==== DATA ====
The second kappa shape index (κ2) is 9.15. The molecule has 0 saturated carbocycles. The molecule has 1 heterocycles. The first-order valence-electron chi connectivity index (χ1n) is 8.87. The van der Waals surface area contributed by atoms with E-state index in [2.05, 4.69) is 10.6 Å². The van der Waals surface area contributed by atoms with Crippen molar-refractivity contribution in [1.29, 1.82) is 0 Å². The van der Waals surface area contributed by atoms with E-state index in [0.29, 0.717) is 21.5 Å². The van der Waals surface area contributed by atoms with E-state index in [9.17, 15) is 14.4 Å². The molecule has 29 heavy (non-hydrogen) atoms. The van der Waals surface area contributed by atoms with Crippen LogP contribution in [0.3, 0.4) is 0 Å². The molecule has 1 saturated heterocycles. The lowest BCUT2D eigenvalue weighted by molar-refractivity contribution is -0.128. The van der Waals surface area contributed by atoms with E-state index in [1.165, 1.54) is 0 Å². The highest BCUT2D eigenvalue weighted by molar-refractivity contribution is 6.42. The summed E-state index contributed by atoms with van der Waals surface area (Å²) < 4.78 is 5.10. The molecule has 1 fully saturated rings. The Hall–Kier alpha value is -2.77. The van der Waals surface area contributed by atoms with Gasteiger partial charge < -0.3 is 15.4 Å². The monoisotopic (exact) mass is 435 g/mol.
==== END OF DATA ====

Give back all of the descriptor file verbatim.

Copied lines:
The second kappa shape index (κ2) is 9.15. The molecule has 0 saturated carbocycles. The molecule has 1 heterocycles. The first-order valence-electron chi connectivity index (χ1n) is 8.87. The van der Waals surface area contributed by atoms with E-state index in [2.05, 4.69) is 10.6 Å². The van der Waals surface area contributed by atoms with Crippen molar-refractivity contribution in [1.29, 1.82) is 0 Å². The van der Waals surface area contributed by atoms with E-state index in [0.29, 0.717) is 21.5 Å². The van der Waals surface area contributed by atoms with E-state index in [9.17, 15) is 14.4 Å². The molecule has 29 heavy (non-hydrogen) atoms. The van der Waals surface area contributed by atoms with Crippen LogP contribution in [0.3, 0.4) is 0 Å². The molecule has 1 saturated heterocycles. The lowest BCUT2D eigenvalue weighted by molar-refractivity contribution is -0.128. The van der Waals surface area contributed by atoms with E-state index in [1.165, 1.54) is 0 Å². The highest BCUT2D eigenvalue weighted by molar-refractivity contribution is 6.42. The summed E-state index contributed by atoms with van der Waals surface area (Å²) < 4.78 is 5.10. The molecule has 1 fully saturated rings. The Hall–Kier alpha value is -2.77. The van der Waals surface area contributed by atoms with Gasteiger partial charge < -0.3 is 15.4 Å². The monoisotopic (exact) mass is 435 g/mol.